There is resentment towards realtors. Many think we make too much money, for too little work. But there are additional problems too. I think these ideas could change the problems, all at once:
1. The entry-level to be an agent is too low. Require that all agents must get a broker’s license. That means six additional college-level courses. It wouldn’t guarantee better agents, but it would help. It would eliminate those that weren’t really committed to being a good agent.
2. Require a standard disclosure on commissions. The mortgage industry is required to issue a good-faith estimate and truth-in-lending statement to all prospective customers. We should be required to disclose the facts about the commissions. Let’s break it into three paragraphs:
A. For ‘X’ amount, we do a “limited-service” program, here’s an explanation of what that means.
B. For ‘Y’ amount, we do a “full-service” program, here’s an explanation of what that means.
C. The ‘Z’ amount is how much the buyer’s agent will get paid. Here’s the explanation of compensating the buyer’s agent .
(I’ll detail the explanations, if you’d like, in a future posting)
The amounts paid could be percentages, or they could be flat-fees.
3. Require a standard disclosure on what the agent does for the fee. If every agent had to complete the same form, then sellers could compare, apples-and-apples, much easier. Like we saw in my last article (1% commission), when an agent says he does the exact same thing for 1% that a 6% agent does, it’s misleading.
At least the seller would be clear about the differences between agents, and the difference in fees.
4. The standard listing agreement should also offer an option for the seller to pay for some services up-front, in exchange for more reasonable fees at the end. Include a paragraph on the benefits & burdens.
In the end, we’d have better agents, offering a choice of clearly-defined services for negotiable fees.
My biggest concern for the consumers is the lack of full disclosure of what you get for the money. I blame the real estate industry for that. If it was crystal-clear to the clients what the choices are, and what they mean, I think consumers would feel like they made an informed descision in choosing the right service for their need. They might like us more too.
What do you think?
I like your ideas. How about a disclaimer stating, "Realtors are salespeople, not economists. Their only job is to make a sale. Realtors cannot give financial advice, as they do not necessarily have the education or ability to assist you in your decisions. They are not real estate experts and do not have any knowledge about what prices will do. You CAN LOSE A LOT OF MONEY IN REAL ESTATE. Please do your own due dilligence."
Not slamming agents/brokers. My mother is a retired broker/investor.
You are the Martin Luther of the Realtor profession. You desreve great credit for addressing the problems of the industry. I think there also needs to be some disclaimers. "Nothing said or done constitutes financial or economic advice." "Realtor may have financial aranegments with third parties." Etc.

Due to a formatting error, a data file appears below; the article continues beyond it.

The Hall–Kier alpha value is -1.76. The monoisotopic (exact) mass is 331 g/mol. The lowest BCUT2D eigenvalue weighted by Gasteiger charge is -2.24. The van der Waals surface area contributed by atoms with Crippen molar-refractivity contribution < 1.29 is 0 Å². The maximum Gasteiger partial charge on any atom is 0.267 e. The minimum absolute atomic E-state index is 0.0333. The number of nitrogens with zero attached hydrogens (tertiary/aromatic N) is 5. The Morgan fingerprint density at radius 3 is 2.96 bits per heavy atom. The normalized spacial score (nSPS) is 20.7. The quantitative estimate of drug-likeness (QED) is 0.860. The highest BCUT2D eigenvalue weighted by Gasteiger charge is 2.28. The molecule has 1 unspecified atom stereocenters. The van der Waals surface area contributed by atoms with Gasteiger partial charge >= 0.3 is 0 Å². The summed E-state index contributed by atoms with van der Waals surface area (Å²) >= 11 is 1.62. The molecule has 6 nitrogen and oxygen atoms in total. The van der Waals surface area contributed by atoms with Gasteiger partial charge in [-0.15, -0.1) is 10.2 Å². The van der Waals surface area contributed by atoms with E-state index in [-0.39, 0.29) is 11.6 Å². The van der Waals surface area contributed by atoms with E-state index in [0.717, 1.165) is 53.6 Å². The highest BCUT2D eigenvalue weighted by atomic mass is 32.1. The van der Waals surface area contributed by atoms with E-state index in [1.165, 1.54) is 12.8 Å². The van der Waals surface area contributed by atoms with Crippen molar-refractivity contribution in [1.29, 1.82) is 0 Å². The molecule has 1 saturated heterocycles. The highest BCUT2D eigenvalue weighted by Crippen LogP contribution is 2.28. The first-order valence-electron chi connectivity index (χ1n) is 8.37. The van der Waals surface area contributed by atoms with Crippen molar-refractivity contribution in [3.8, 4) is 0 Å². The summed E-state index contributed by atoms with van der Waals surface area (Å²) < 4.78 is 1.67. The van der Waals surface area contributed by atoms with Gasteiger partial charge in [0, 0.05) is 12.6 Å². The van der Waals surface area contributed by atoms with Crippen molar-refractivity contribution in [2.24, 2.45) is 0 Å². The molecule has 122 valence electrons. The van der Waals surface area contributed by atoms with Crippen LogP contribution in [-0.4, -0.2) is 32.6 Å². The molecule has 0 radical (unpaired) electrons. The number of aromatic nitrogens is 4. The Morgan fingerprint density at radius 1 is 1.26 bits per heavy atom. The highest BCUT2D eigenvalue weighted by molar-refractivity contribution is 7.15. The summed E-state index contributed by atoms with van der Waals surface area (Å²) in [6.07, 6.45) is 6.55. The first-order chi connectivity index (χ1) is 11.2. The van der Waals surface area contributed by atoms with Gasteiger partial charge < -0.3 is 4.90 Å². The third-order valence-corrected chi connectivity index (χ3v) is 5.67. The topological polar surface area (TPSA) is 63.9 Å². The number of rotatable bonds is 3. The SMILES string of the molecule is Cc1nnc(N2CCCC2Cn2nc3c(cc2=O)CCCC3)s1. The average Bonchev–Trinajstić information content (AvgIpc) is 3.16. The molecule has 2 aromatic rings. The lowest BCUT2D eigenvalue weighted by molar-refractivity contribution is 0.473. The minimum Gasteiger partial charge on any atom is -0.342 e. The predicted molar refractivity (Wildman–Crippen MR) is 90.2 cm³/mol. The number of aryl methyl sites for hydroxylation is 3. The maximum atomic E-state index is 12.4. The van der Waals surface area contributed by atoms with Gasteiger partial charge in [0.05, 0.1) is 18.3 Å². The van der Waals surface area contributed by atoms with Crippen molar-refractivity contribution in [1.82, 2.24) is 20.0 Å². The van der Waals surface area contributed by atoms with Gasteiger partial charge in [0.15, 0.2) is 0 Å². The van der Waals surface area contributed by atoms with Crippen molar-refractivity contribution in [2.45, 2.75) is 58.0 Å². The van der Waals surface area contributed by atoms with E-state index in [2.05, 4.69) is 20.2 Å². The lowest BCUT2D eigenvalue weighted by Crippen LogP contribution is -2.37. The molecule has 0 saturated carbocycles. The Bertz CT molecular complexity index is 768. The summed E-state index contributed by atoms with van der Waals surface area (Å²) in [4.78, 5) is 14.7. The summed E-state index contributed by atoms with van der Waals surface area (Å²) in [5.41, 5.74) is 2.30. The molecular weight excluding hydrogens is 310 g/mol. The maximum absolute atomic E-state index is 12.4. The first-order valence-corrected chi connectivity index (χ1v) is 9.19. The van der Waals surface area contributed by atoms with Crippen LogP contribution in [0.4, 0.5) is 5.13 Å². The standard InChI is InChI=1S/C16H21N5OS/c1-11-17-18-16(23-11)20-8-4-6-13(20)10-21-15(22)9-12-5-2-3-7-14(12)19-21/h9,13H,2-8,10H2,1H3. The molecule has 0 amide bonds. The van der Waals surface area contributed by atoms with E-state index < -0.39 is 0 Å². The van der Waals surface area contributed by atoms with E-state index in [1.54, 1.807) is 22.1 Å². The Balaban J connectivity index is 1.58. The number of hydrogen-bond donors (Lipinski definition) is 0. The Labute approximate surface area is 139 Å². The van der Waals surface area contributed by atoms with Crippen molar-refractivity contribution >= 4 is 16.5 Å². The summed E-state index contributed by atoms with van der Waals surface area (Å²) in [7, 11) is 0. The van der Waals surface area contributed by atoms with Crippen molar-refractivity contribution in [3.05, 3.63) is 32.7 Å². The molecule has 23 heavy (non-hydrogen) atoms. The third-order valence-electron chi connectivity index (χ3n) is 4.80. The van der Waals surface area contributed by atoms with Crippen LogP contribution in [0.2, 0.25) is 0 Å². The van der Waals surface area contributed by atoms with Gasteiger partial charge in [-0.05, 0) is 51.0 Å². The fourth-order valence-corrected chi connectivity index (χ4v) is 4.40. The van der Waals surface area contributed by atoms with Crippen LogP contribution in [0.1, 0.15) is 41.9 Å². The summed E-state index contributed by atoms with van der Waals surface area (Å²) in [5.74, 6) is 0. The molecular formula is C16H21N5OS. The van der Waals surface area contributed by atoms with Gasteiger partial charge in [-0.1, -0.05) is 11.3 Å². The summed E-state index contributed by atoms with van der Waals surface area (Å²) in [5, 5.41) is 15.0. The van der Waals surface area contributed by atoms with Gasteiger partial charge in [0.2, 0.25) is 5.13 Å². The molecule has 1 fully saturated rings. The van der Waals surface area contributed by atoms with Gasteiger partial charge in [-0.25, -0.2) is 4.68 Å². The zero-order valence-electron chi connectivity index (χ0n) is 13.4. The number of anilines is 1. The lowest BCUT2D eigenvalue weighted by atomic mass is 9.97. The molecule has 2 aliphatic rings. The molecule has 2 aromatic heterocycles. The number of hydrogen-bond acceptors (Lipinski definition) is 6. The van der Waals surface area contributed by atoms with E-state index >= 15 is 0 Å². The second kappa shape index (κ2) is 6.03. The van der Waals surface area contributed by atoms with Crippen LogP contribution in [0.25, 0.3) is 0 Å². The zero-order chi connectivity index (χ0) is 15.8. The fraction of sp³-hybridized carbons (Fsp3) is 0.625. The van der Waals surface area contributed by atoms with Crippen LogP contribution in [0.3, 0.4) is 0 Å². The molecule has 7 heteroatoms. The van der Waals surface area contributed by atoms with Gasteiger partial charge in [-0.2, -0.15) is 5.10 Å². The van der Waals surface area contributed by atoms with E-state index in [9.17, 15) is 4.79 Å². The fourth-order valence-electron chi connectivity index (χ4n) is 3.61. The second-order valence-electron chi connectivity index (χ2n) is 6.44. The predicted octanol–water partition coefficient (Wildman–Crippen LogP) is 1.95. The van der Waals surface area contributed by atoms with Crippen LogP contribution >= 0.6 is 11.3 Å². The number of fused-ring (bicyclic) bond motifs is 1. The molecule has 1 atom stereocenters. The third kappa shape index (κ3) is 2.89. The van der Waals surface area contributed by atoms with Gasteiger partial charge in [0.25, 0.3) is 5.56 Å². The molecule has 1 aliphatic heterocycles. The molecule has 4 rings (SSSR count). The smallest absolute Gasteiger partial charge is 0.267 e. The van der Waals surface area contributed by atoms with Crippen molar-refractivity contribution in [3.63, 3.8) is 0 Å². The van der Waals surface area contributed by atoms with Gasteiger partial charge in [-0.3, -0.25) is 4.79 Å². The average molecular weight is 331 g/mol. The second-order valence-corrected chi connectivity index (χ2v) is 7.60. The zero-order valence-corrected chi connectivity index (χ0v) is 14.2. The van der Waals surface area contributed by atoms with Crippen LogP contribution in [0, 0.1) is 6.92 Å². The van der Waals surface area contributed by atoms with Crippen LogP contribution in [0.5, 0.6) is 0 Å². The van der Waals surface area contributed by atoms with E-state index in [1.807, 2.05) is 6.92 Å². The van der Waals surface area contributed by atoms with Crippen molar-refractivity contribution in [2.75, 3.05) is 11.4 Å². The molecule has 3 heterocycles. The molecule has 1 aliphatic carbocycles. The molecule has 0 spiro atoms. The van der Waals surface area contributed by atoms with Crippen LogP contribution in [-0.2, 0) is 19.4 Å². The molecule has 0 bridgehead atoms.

Disintermediation, The Future of Real Estate
Good to hear from you again. You gotta give me a few days to tackle disintermediation.
Martin Luther? Who does he play for? I only follow the Lakers…..
Jim, when you said good to hear from you I realized there was an email sitting in "drafts" waiting. I apologize for taking so long to reply privately.
I know you know who Martin Luther was. For the rest it was Martin Luther who had the courage to confront the Catholic Church on several points of theology by nailing his comments to the door of the cathedral. Thus the comparisonfor those who challenge orthodoxy.
Please go back to documenting the slow down and statistics on the housing market. Your site has recently become Realtorrant.com not Bullbleinfo.com.
Matt, That got a laugh out of me, thanks. The MLS has been broke, so I’ve been filling the time with other selfish endevours, sorry.
It doesn’t look like they’re going to fix it, so I’ll spend the additional time to search for stats one-by-one, instead of by group – just because you asked. Check back tomorrow.
How ironic. MLS broken. Thanks again for your blog.
I think your observation that sellers expectations are disconnected from reality is correct, particularly in a city where prices have gone up 2 – 3 times in 6 years in many areas. From my perspective as a software engineer with a CONSIDERABLY innadequate income (110K) to purchase anything decent in San Diego, I am content to Rent until either my income doubles (not happening any time soon) or prices fall 50% which is not going to happen until sellers are sufficiently motivated which will not occur until mid to late 2007 by my estimates. What is wrong with simply being truthful and just admitting what we cannot afford a leer jet, a Rolls for every day of the week or a $700K (OK) house in San Diego? Many who have bought recently with creative financing may not know it, but their finances are a train wreck in slow motion. No one knows what is going to happen in the future, but one can look at the information available and make an intelligent guess. My guess for 2006 – record low sales volume as buyers and sellers stand off. 2007???
Amen to #1. It takes years and a ton of study to become a CFA or CFP. Series 7 is a bear of a test etc. This is become a trustee money manager yet a home is usually the biggest asset and biggest nest egg most will ever have and you have let’s face it total idiots handling the transaction. In all seriousness 70% of realtors should NOT BE IN THE BUSINESS!
Oh geez I was updating my old blog posts and notifications went out to subscribers – sorry. These were my thoughts in 2006!